appearance of a "democratic" country in which diverse nationalities live in
peace and happiness. Democratic indeed! A parliament, subject to
censorship, lacking the freedom of speech and all influence on the
government, with 463 members instead of 516, many of whom were still in
prison and in exile! And if there was still any person in the Allied
countries having any doubts concerning the attitude of the Czechs and
Yugoslavs, these doubts were certainly dispelled after the courageous
indictment against Austria made by the Slav deputies, representing
practically all the Czech and Yugoslav political parties. The declaration
of the Poles in favour of a united and independent Poland, the statement of
Messrs. Stanek and Korosec in the name of _all_ Czechs and Yugoslavs in
favour of a Czecho-Slovak and Yugoslav State, the speech of deputy Kalina
denying all responsibility of the Czechs for the war, and expressing Czech
sympathies with the Entente Powers, and the terrible story of persecutions
which the Czechs had to suffer from Austria during the war, told by deputy
Stríbrný, formed a veritable "Mene Tekel," a death sentence pronounced by
the Austrian Slavs on their tyrants in Vienna and Budapest.

The revelation in the Reichsrat of the hopeless state of decay prevailing
in Austria-Hungary was, of course, due to the Russian Revolution. If it was
not for the Russian Revolution, the Austrian Emperor and Clam-Martinic
would perhaps have continued their reign of absolutism by way of imperial
decrees, and they would never have dreamt of convoking the Reichsrat.

However, the desperate economic and political situation forced Austria to
find some way out of her difficulties, and to plead for peace as she began
to realise that otherwise she was doomed. The change of order and the
situation in Russia and the uncertain attitude of some Allied statesmen
seemed favourable for the Austrian calculations respecting a separate
peace. But Austria could not possibly hope to deceive free Russia or the
Allies and lure them into concluding a premature peace if the reign of
terrorism and absolutism still prevailed in the Dual Monarchy. For this
reason Tisza, with his sinister reputation, was forced to go, and the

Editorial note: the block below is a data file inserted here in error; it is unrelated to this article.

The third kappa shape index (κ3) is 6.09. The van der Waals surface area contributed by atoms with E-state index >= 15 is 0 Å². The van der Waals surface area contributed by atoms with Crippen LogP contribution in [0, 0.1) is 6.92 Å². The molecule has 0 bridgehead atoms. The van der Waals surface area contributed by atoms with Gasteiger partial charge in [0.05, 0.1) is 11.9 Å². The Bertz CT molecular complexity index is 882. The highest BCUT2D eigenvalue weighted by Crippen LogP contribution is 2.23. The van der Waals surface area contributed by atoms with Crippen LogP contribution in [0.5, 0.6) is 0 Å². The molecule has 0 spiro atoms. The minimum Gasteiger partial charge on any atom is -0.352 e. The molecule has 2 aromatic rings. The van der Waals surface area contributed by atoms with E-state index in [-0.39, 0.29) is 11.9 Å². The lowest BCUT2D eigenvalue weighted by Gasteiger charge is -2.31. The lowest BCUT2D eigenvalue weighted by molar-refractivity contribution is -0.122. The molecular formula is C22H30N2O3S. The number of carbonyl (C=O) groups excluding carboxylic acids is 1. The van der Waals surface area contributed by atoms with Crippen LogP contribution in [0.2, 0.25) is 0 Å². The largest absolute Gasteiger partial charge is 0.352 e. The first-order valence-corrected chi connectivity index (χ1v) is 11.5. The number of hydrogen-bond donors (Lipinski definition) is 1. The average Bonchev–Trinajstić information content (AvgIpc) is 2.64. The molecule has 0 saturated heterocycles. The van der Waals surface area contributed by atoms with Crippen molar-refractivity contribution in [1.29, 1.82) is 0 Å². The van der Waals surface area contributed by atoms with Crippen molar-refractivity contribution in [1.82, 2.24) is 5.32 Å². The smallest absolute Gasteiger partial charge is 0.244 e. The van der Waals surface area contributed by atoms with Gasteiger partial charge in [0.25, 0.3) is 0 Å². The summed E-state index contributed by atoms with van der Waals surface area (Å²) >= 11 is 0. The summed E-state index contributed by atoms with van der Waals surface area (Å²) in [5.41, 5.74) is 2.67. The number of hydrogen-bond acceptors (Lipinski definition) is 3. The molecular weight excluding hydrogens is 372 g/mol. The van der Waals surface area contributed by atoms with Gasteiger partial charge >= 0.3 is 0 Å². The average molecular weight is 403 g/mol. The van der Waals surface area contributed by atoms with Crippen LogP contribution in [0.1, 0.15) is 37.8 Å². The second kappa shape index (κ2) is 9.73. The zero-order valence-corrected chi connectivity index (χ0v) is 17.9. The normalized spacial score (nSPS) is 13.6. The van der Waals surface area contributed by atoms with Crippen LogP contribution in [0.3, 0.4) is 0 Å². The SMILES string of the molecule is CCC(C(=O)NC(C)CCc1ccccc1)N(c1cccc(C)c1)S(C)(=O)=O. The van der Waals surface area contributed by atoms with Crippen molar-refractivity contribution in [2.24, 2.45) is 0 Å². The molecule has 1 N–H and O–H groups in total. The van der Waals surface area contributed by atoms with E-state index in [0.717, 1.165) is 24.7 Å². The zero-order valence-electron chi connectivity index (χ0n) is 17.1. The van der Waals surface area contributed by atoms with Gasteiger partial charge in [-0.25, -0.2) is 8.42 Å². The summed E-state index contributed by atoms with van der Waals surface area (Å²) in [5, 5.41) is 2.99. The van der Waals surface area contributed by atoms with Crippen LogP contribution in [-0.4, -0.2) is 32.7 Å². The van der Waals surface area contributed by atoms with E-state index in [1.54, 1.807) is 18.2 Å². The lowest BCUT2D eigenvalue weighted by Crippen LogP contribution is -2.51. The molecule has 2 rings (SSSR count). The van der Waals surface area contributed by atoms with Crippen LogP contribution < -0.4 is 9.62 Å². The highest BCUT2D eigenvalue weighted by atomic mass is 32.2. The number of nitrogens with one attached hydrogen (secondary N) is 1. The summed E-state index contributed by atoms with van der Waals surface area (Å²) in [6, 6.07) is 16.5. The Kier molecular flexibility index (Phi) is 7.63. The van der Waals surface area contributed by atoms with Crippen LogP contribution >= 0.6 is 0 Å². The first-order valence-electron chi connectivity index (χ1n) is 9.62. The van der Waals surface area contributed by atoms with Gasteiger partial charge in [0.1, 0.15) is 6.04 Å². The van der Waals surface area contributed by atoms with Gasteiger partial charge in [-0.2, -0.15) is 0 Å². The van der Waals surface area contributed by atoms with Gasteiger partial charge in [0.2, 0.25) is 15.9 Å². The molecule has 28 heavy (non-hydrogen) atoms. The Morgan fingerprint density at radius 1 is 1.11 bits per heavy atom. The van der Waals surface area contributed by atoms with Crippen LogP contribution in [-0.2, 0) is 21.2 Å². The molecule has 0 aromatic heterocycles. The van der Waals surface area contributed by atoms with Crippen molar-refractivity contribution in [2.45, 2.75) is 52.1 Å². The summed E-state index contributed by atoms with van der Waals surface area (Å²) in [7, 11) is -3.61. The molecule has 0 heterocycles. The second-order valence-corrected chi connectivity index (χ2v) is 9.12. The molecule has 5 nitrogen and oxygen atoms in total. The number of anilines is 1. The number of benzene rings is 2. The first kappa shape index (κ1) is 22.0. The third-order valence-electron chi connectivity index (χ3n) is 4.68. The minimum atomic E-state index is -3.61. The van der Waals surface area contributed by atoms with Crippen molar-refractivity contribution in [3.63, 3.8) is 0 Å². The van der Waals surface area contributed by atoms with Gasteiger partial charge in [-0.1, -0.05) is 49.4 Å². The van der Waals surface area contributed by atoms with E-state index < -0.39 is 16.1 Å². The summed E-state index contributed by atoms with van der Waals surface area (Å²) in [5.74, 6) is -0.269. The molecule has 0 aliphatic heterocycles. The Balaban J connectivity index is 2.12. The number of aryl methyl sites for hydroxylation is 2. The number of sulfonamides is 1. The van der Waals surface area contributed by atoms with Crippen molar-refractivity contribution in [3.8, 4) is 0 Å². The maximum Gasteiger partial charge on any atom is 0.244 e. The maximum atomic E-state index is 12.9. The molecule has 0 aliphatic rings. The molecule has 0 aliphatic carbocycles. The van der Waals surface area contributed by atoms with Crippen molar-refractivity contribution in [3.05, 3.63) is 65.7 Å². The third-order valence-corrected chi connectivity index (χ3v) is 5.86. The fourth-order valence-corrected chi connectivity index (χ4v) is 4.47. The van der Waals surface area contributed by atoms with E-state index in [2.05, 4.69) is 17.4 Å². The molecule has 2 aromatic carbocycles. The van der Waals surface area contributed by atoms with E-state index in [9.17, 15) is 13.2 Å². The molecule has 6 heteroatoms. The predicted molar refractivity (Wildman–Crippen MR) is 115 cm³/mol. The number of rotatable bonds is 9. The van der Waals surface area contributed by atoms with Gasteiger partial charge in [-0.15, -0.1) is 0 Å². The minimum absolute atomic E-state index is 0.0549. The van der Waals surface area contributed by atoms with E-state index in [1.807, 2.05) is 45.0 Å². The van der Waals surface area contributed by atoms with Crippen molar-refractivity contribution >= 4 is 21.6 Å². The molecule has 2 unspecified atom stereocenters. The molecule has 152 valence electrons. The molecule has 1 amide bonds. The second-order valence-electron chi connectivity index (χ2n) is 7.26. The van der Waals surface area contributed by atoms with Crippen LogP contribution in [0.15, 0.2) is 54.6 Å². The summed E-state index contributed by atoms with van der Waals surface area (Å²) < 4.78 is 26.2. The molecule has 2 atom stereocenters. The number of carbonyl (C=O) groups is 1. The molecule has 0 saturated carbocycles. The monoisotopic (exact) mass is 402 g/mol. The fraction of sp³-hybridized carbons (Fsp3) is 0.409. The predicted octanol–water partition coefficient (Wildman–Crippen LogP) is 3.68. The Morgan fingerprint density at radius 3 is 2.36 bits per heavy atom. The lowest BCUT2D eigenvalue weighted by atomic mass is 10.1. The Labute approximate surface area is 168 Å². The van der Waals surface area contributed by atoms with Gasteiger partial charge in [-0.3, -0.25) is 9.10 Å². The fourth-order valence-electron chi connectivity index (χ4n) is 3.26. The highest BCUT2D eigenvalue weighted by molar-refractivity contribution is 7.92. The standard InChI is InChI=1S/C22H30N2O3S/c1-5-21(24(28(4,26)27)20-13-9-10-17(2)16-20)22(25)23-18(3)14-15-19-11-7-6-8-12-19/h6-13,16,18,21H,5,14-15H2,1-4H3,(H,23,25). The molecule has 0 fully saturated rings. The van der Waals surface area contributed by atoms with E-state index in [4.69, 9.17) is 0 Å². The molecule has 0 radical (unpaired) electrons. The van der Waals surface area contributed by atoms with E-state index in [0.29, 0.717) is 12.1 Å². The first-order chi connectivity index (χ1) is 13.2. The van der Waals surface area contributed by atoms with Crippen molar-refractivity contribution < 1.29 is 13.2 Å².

Reichsrat was convened. Austria based her plans on the ignorance of some
Allied politicians who really believed in the "new orientation" of the
Vienna Government because of the Bohemian _names_ (not sympathies) of
Clam-Martinic and Czernin. In the same way Austria wanted to make outsiders
believe that a change in the name of the Hungarian Premier meant a change
of system, and that the convocation of the Reichsrat meant a new era of
"democracy" in Austria.

Neither of these assumptions was, of course, correct. If the Magyars talk
of introducing universal suffrage, they want to extend it to Magyar
electors, and on one condition only, viz. that all the candidates shall be
of _Magyar_ nationality, or, as the Hungarian Premier, Count Esterhazy, put
it, "democracy in Hungary can only be a Magyar democracy"--that is, a
system utterly at variance with the principles of justice.

But far from averting the doom of Austria and bringing her peace and
consolation, the opening of the Reichsrat only hastened Austria's downfall,
for it enabled the Austrian Slavs, who now felt that the moment had come
for them to speak, to declare before the whole world their aspirations, and
their determination to destroy the monarchy.

_(a) The Czech Declaration of May_ 30, 1917

Before entering the Reichsrat, the Czechs made it clear that they no longer
desired any compromise with Austria. In a manifesto signed by 150 Czech
authors and subsequently endorsed by professors, teachers and various
societies and corporations, the Czech deputies were reminded that the fate
of their nation was at stake:

"The doors of the Austrian Parliament are opening and the political